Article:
Fatty acid type-specific regulation of SIRT1 does not affect insulin sensitivity in human skeletal muscle

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The nicotinamide adenine dinucleotide-dependent deacetylase, sirtuin (SIRT)1, in skeletal muscle is reduced in insulin-resistant states. However, whether this is an initial mechanism responsible for mediating insulin resistance in human skeletal muscle remains to be investigated. Also, SIRT1 acts as a mitochondrial gene transcriptional regulator and is induced by a short-term, high-fat diet (HFD) in human skeletal muscle. Whether saturated or unsaturated fatty acids (FAs) in the diet are important for this is unknown. We subjected 17 healthy, young men to a eucaloric control (Con) diet and 1 of 2 hypercaloric [+75% energy (E%)] HFDs for 3 d enriched in either saturated (Sat) FA (79 E% fat; Sat) or unsaturated FA (78 E% fat; Unsat). After Sat, SIRT1 protein content and activity in skeletal muscle increased ( P < 0.05; ∼40%) while remaining unchanged after Unsat. Whole-body insulin sensitivity and insulin-stimulated leg glucose uptake were reduced ( P < 0.01; ∼20%) to a similar extent compared to Con after both HFDs. We demonstrate a novel FA type-dependent regulation of SIRT1 protein in human skeletal muscle. Moreover, regulation of SIRT1 does not seem to be an initiating factor responsible for mediating insulin resistance in human skeletal muscle.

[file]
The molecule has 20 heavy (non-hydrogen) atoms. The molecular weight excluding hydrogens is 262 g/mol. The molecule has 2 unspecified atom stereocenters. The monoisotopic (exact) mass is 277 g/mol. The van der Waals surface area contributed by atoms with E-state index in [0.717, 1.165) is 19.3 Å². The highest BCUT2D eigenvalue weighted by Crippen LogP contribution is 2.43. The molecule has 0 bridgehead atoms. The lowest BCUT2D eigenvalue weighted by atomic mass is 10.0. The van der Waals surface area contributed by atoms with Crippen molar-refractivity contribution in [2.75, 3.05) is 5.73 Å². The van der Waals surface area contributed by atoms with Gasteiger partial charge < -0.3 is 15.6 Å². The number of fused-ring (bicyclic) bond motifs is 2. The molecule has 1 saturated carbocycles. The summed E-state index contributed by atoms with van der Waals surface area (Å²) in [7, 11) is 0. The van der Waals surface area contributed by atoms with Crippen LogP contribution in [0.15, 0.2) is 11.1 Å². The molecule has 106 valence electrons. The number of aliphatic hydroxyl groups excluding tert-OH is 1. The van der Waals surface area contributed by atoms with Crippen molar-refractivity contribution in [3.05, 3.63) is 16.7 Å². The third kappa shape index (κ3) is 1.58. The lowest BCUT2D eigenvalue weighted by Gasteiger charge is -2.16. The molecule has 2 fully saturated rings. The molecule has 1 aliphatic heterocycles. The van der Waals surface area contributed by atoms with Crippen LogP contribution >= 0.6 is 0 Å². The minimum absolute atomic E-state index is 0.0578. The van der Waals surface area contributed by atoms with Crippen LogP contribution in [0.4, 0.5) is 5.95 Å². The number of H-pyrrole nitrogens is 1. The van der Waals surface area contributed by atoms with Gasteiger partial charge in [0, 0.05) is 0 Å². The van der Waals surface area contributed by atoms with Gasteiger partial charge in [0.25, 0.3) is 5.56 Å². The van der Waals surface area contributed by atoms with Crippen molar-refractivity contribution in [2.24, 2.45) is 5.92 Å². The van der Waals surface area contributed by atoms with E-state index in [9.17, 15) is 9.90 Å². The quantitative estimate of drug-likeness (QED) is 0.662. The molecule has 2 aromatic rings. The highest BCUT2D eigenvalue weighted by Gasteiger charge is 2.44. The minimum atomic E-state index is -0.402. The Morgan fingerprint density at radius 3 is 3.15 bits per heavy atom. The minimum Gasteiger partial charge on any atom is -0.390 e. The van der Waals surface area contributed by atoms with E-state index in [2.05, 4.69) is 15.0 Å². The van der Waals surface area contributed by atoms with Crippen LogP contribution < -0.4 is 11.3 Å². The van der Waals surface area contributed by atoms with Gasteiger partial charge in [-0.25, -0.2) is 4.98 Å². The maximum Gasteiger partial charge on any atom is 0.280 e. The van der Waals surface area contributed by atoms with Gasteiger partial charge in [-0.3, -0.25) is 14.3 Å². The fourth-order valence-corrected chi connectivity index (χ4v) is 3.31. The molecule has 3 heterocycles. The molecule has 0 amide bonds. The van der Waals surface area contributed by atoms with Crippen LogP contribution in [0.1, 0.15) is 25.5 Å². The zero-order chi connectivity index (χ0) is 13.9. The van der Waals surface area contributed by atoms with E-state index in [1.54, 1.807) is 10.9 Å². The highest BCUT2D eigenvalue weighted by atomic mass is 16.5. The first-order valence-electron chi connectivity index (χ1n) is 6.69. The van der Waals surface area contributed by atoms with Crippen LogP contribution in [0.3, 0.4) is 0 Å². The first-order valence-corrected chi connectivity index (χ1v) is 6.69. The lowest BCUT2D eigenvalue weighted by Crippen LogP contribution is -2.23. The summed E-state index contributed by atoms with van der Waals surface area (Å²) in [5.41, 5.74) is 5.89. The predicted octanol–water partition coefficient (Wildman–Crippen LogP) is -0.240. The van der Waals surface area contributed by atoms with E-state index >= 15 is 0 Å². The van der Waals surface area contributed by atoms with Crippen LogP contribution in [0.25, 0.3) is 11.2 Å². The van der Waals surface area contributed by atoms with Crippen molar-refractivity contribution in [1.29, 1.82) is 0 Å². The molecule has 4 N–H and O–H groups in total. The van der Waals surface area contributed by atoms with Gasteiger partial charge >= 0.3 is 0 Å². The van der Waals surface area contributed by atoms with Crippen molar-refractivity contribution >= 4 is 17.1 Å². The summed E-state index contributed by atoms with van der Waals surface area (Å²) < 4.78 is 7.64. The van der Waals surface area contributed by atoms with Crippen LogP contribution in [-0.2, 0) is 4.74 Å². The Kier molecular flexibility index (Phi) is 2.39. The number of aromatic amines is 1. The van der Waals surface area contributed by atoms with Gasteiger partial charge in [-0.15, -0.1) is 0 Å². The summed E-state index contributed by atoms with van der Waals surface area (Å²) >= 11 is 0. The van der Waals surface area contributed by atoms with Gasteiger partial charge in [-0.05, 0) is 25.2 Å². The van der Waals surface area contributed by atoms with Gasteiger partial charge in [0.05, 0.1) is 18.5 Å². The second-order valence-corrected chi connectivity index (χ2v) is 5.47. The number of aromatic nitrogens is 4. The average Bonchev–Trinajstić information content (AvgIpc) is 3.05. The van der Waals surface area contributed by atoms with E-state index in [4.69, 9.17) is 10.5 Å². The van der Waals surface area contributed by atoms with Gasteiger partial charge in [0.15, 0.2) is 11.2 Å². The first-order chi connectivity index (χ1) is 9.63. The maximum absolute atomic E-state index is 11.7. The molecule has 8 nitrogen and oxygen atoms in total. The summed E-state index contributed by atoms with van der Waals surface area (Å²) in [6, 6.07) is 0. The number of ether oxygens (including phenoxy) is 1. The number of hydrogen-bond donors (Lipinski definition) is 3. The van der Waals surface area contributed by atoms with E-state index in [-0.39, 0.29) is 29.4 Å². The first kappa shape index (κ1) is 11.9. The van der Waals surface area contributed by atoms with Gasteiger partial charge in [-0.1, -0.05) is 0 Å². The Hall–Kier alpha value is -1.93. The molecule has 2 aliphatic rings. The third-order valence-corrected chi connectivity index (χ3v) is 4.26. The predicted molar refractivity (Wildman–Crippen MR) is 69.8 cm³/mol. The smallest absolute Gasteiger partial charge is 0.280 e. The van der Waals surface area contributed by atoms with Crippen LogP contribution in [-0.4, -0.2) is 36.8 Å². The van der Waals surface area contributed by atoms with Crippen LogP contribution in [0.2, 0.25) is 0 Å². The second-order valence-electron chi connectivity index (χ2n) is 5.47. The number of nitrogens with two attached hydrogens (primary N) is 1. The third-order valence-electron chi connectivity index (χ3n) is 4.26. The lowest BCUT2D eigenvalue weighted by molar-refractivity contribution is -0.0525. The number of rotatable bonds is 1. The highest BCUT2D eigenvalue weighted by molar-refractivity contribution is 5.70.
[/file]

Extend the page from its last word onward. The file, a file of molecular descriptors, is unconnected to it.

Original languageEnglish
JournalF A S E B Journal
Issue number4
Pages (from-to)5510-5519
Number of pages10
Publication statusPublished - 2019

ID: 212909742